The Act also states the Central and State government officers are imparted periodic training on matters related to the implementation of the Act.
In principle, the Act has put systems in place to provide justice to all children, disabled or otherwise, in the event of an incident of assault or other forms of sexual abuse. However, there is little evidence of how children with disabilities are provided with information on how to protect themselves from abuse, how to even understand abuse, report any incidents and then be prepared for facing the legal processes.
Children have a range of disabilities- for instance, deafness. There are others who have a combination of challenges and are unable to speak. How are their needs and rights to have information fulfilled? Are there a sufficient number of qualified and experienced trainers available around the country to meet their needs? Communicating with these children requires the trainer to develop unique and innovative skills to create awareness amongst the children. Textbook teaching might not be the most appropriate technique especially for children with multiple disabilities. A range of tools – tactile and visual – needs to be developed that can also be aimed at parents and caregivers.
On a personal level, over the last 3 years, I ran two workshops for children and young people on child abuse leading up to sexual and reproductive health rights, one of which was on the outskirts of Pune city. The two-day session with my students was a wonderful experience. They were desperately keen to know about their bodies and about sexuality. They were initially shy and I, therefore, started with the basics. By the end of the training they asked questions ranging from how it was possible for a woman warden in a prison to rape women inmates, what is homosexuality, bisexuality, who is a transgender, what is surrogacy, why are girls blamed if a couple cannot have a child, in order words whose ‘fault is it?” what is a condom and on to other forms of pregnancy protection, trafficking of children, issues around personal space, where can they get help if they suspect they are being stalked and so on. They knew very little about their own bodies, and nothing about the bodies of boys/men.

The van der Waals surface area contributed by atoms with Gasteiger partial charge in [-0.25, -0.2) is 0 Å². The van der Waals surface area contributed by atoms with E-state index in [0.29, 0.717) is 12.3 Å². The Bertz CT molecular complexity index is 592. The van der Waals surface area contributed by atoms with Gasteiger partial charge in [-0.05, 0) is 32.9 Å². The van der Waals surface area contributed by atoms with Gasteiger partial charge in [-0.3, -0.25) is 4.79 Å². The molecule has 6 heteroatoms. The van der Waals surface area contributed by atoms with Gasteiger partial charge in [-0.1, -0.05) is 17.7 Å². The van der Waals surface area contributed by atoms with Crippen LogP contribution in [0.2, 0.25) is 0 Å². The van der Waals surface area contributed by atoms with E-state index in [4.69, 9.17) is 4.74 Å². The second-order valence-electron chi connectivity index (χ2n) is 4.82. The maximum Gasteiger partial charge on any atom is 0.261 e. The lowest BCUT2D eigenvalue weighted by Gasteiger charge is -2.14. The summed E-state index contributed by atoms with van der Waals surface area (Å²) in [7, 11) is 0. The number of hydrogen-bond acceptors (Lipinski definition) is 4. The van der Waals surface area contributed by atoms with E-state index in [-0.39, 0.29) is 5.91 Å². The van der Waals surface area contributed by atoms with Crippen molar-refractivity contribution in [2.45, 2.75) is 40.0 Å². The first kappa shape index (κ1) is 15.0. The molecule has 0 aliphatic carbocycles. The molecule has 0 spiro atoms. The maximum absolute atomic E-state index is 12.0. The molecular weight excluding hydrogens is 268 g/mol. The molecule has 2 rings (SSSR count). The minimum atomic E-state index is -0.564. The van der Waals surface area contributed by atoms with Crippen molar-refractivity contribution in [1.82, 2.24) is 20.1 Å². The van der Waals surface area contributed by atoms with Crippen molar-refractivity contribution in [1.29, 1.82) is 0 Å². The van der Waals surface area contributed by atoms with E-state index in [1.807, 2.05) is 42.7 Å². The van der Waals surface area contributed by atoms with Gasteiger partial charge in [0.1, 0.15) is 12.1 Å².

A challenge that I faced was that I could not find suitable teacher training materials in the market. Those that were available were made of plastic or wood, I felt was totally inappropriate. I then hit upon the idea of making them myself. I asked the lady in their canteen to part with some of the flour she had kneaded for making chapattis’. This I used to make models of male and female organs. I even used a banana and a cucumber as samples for how the penis grows during a sexual act. I also dashed across the road and bought a few condoms so that they could feel them and know how it worked. The children had no inhibitions whatsoever, and what should have been a half-hour question and answer session at the end of the workshop, extended to over 1.5 hours.